Should A Visit to My Career Services Advisor Empower Me or Humiliate Me?
You've been preselected to apply for a special summer internship program..."
The words jumped off the page and my heart skipped a beat. As a sophomore in college, I knew it was high time for me to figure out summer opportunities. When I received the good news, I started prepping my resume and cover letter and planning my professional outfit.
The day of my interview came and went, and I nailed it. At least, I thought I did. Weeks went by with no word until I realized I was not selected to advance to the next level of interviews. Thanks to some other exciting internships that came my way, I was not that upset. At the same time, I felt prompted to follow up and receive feedback on my resume and interview, in order to improve upon my marketability in the future.
1. Constructive Criticism vs. Meanness
The Career Services professional who met with me made me feel like @#$*
I am a writer and therefore understand the process of editing and revisions. I appreciate that things need to be fixed, tweaked, and re-done. However, there is a fine line between constructive criticism and plain old meanness. The way in which my critiques were explained to me were very unkind. I was told that "I bombed" the interview without good reason. I was also told that I was not dressed well for that "feedback day" (I was unaware that I was expected to be in professional attire for the casually-scheduled "feedback day"). What is "professional attire" anyway? And does it not depend on the kind of job environment for which one is looking?
When I explained that I was mulling exciting summer offers from two fashion magazines, this person said it was "very surprising" that I would have received any offers, given the format of my resume — I had committed the crime of putting my name in the upper-left hand corner of the page instead of the center. Furthermore, I was told that the content of my resume was "completely unnecessary and irrelevant" in areas. You see, I trained in pre-professional ballet programs for most of my life and it's an important element in my education, experience, and identity. I believe my dance background is, in part, what makes me unique. This person felt that the dance element was completely "useless," another word used over and over during our encounter.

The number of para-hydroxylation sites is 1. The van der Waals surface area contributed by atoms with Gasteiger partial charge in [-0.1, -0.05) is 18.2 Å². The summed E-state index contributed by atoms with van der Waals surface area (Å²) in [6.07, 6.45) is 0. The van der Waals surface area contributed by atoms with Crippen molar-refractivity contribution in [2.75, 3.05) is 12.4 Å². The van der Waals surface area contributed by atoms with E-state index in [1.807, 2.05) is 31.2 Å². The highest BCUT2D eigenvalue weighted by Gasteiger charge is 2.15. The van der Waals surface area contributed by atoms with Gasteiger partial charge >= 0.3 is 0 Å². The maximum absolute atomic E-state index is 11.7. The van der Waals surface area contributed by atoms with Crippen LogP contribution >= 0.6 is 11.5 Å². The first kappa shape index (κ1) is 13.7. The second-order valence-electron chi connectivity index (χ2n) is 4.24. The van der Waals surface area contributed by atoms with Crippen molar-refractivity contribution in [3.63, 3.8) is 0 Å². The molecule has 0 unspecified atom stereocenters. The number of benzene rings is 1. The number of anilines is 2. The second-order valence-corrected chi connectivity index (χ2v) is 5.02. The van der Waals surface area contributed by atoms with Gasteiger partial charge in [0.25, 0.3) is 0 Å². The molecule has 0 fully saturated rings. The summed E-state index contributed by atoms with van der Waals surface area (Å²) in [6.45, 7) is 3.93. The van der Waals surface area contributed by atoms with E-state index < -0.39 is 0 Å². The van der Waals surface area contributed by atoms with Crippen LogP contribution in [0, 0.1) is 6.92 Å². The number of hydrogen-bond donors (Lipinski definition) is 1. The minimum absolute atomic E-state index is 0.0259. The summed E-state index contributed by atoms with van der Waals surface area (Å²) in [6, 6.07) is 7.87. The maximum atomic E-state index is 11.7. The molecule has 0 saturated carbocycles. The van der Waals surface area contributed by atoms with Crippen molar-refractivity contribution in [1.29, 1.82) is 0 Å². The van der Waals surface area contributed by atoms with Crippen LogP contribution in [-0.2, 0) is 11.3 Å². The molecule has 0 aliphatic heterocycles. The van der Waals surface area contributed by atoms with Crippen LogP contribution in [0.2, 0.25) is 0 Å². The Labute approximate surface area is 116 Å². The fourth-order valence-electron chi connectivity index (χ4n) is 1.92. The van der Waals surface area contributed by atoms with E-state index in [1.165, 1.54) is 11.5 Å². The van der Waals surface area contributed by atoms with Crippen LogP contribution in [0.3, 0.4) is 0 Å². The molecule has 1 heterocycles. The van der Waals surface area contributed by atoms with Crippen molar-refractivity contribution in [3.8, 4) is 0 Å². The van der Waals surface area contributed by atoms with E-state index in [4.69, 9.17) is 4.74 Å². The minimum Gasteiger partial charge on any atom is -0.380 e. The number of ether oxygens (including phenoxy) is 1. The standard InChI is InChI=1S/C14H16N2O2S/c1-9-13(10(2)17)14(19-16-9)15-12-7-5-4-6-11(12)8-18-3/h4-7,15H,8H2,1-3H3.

I realize that Career Services helps students prepare for "the harsh, real world" but at what cost to the confidence of the student? Does the center not exist to encourage students and help each find their strengths and a future career that plays to those strengths? It is in the interest of the university to have Career Services help ALL students do well, not just the cookie-cutter ones grooming themselves for a career in business or finance.
2. Useful Tips Learned - Body Language and Customization of Resume
I did learn that my body language was off-putting. I was given blunt, but useful critiques on my sitting posture. Apparently, my crossed legs gave off the impression that I was closed off to this advisor. Additionally, my eye-contact was poor, making me appear "distracted." In my defense, I was looking down taking notes on everything the person was saying, but this individual still used it to critique me. No slack allowed. The advisor told me to "just forget it" when I explained that I am usually very good about eye-contact. People who know me describe me as "kind and considerate." This person continued to brush ME off as rude, when I felt that the advisor was the rude one.
I also did learn that I could tailor my resume more accurately to EACH potential employer. Concretely, I received helpful tips on the use of bullet points under each example of my "work experience" on my resume.
3. Conclusion - I am the Architect of My Future Career
I sought out my University's Career Services in order to enlist support and make use of talent and resources available to me. Instead, what I found was a very narrow-minded approach to what makes a student seem ready for the "professional" world. On my own, I garnered two great offers for the upcoming season and both prospective employers described me as seemingly "determined, well-organized, and a hard worker" in their acceptance correspondence.
So, if Career Services does its job and helps you land the job of your dreams or even just builds your confidence, I applaud them and you. However, if you ever have a not-so-great meeting and leave feeling despondent and slashed at the ankles, do not give up. Hold your head high and follow your gut. We do not all fit the same mold for the same type of job. Shame on anyone in an advising capacity who is so parochial and conventional that they cannot see the evolving job-scape.